Critic's Choice for the week of June 27-July 3, 2007 

Gruff Renaissance post-punks, joyous pop performance, and funky Afrobeat.

Amazing X-Man

Don't ever let anyone tell you John Doe doesn't epitomize cool. With his lanky frame, worn visage, and a renaissance man's approach to creativity that has found him getting his kicks as an actor, poet, and leader of the almighty punk band X, Doe effortlessly comes off as the kind of character guys and gals want to hang out with for radically different reasons. Sharp-eyed cinephiles will recognize him from roles in Boogie Nights, Georgia, and Road House, while music fans wax poetic over songs he had a hand in writing, such as "Los Angeles," "The World's a Mess: It's in My Kiss," and "See How We Are." Always at his best with female creative partners like X bandmate Exene Cervenka, Doe wisely recruits a gaggle of gals for his most recent outing, the recently released A Year in the Wilderness. Aided by the likes of Jill Sobule, Aimee Mann, Kathleen Edwards, and Cervenka (by way of the lyrics in the jangly "Darling Underdog"), Doe pours his gruff and weary vocals into this mix of introspective rockers and ethereal odes to lost love. Los Angeles-based y'allternative crew Dead Rock West pulls double duty as opening act and backup band. Wednesday, June 27 at 12 Galaxies in SF. 9 p.m., $10. (Dave Gil de Rubio)



With his band the Blasters, Dave Alvin helped create the genre today known as Americana with a blend of rockabilly, blues, honky-tonk, and boogie. Since leaving the Blasters, the two-time-Grammy-winning singer-songwriter has stayed true to his roots with music that alternates between the down-home acoustic sounds of folk and the blistering electric attack of the Blasters. Alvin's latest outing, West of the West, paid tribute to California songwriters from Merle Haggard to Kate Wolf. His pickup band includes Christy McWilson, fiddler Amy Farris, and local multi-instrumental whiz Nina Gerber. Thursday, June 28 at the Freight and Salvage. 8 p.m., $25.50 advance, $26.50 door. (j. poet)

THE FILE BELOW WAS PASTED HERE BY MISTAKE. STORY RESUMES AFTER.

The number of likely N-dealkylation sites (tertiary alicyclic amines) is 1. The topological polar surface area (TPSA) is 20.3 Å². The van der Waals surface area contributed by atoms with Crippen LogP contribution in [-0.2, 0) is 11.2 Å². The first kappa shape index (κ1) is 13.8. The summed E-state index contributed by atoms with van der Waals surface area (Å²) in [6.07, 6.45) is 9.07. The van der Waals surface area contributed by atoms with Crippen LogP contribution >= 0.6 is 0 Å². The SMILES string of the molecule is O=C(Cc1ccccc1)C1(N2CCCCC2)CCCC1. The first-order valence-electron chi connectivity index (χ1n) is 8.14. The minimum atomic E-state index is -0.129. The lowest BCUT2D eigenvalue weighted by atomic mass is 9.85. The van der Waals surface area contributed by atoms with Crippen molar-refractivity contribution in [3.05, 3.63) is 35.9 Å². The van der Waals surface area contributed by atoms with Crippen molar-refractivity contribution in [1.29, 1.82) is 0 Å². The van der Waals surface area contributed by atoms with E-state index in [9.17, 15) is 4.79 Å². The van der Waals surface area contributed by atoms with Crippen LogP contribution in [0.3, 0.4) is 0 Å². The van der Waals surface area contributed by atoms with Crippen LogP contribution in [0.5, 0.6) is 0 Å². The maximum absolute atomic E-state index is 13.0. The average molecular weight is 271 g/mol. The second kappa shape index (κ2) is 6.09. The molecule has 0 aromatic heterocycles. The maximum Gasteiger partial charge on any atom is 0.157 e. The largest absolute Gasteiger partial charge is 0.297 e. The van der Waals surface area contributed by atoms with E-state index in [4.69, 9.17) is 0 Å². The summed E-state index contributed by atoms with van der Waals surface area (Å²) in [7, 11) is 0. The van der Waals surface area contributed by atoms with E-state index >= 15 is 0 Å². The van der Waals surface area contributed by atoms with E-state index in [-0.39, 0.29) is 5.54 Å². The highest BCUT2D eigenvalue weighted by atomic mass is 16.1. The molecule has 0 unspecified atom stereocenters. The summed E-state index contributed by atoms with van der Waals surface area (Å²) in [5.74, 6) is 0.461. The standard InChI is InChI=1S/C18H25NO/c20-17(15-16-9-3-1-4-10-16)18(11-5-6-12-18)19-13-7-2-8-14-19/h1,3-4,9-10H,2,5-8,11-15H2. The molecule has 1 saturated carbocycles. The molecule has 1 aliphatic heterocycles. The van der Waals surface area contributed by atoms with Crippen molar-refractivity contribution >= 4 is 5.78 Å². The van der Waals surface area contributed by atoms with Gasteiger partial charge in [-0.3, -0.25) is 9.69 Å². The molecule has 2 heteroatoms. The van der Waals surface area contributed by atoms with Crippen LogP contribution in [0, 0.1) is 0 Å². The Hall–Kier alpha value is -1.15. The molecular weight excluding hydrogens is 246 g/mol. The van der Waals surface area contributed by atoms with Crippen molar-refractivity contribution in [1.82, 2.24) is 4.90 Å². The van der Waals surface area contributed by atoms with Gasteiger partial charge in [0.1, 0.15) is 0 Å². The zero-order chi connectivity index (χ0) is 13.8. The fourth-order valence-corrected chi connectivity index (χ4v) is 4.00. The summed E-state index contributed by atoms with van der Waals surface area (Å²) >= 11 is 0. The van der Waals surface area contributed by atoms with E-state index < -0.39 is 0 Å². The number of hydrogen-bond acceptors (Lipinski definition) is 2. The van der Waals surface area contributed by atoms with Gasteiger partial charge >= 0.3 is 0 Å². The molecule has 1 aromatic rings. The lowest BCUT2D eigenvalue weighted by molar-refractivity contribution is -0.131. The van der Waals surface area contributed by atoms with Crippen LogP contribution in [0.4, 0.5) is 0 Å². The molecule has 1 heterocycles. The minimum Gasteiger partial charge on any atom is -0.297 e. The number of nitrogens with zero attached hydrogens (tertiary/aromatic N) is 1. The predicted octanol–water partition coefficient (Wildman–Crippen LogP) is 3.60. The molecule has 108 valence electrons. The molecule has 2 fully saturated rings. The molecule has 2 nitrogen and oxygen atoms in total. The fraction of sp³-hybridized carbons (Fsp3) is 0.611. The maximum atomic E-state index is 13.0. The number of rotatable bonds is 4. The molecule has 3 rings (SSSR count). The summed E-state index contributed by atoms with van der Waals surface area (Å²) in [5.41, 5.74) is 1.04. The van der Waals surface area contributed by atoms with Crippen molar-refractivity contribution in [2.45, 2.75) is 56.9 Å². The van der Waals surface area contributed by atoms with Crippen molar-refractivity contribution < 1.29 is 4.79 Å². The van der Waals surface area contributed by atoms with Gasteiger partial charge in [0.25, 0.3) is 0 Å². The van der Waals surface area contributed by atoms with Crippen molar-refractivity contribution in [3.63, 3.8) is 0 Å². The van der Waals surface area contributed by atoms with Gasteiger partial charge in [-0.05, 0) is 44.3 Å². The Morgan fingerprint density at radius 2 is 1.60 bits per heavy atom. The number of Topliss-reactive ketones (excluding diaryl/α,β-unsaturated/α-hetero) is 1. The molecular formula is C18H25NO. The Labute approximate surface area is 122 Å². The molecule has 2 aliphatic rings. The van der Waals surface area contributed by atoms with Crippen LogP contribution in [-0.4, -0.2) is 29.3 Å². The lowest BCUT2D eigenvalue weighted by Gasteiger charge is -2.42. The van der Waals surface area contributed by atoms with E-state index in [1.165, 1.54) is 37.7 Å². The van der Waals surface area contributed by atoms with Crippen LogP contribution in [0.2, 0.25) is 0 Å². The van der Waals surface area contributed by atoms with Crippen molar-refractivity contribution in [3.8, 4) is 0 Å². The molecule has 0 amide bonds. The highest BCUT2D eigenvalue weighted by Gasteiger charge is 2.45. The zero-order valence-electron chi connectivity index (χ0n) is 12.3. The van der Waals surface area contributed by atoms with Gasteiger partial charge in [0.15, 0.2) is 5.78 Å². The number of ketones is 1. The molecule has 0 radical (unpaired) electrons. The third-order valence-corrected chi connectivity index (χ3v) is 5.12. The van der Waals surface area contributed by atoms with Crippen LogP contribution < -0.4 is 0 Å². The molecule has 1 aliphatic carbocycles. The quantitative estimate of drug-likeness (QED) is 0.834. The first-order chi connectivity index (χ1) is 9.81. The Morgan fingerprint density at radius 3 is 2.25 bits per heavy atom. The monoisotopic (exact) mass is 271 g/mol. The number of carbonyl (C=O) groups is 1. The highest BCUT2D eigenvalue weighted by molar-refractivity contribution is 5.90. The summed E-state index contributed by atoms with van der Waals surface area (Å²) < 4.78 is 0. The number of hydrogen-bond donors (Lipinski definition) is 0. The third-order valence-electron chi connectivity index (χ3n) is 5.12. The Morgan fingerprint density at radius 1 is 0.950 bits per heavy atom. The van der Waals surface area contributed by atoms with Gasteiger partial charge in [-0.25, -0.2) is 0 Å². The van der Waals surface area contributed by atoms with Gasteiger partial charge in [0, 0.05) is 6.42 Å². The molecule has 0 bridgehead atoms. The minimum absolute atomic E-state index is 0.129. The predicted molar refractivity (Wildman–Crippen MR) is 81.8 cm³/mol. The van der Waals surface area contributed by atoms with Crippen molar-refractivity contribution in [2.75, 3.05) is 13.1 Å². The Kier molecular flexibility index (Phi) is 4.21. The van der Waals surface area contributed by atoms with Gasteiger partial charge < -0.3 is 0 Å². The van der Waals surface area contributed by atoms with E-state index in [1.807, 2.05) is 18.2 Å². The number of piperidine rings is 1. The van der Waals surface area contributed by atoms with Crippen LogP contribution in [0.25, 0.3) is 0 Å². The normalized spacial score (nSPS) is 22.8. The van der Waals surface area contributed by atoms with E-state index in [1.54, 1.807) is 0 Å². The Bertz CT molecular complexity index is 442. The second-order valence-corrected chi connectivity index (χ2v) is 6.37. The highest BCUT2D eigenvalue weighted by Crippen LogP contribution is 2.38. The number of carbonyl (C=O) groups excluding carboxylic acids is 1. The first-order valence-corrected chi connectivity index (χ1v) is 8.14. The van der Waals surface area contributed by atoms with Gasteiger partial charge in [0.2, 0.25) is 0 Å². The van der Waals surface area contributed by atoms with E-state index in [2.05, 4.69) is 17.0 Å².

Gay and Retro

The True Colors Tour is pop musical theater for lovers of polychrome glitter, an issue near and dear to GLBT communities across the nation. In an effort "to end discrimination and ... raise public awareness," '80s pop diva Cyndi Lauper teamed up with the Human Rights Campaign to launch the event. She headlines with her sunshiny message of empowerment and solidarity, while one-time no-wave disco queen Deborah Harry promises to bring her trademark silver-and-gold fantasy. Synth-pop iconoclasts Erasure will provide the pulsing beat of the rainbow groove, and finally — this is the act to see — 21st-century gender-benders Dresden Dolls will infuse the color purple (and black) into the tour's pretty picture with their post-apocalyptic cabaret. Comedian Margaret Cho emcees. Friday, June 29 at UC Berkeley's Greek Theatre. 7 p.m., $40-$125. (Sam Prestianni)

Operatic Slumming

It's unreasonably quiet in East Bay classical land this week, but San Francisco's War Memorial Opera House is pulsing with the voice of Susan Graham, whose lead role in Gluck's ever-compelling Iphigénie en Tauride assures her a place amongst the greats. Now at its peak, her gorgeous voice resounds with passion and pain. Ideally partnered by Bo Skovhus, Paul Groves, Mark S. Doss, and supremely attentive conductor Patrick Summers, Graham astounds in Tobias Hoheisel's riveting presentation. All three productions in San Francisco Opera's spring season are gems; if I had to miss one, it would not be Gluck's masterpiece. Friday, June 29. 8 p.m., $40-$245. 415-864-3330 or (Jason Victor Serinus)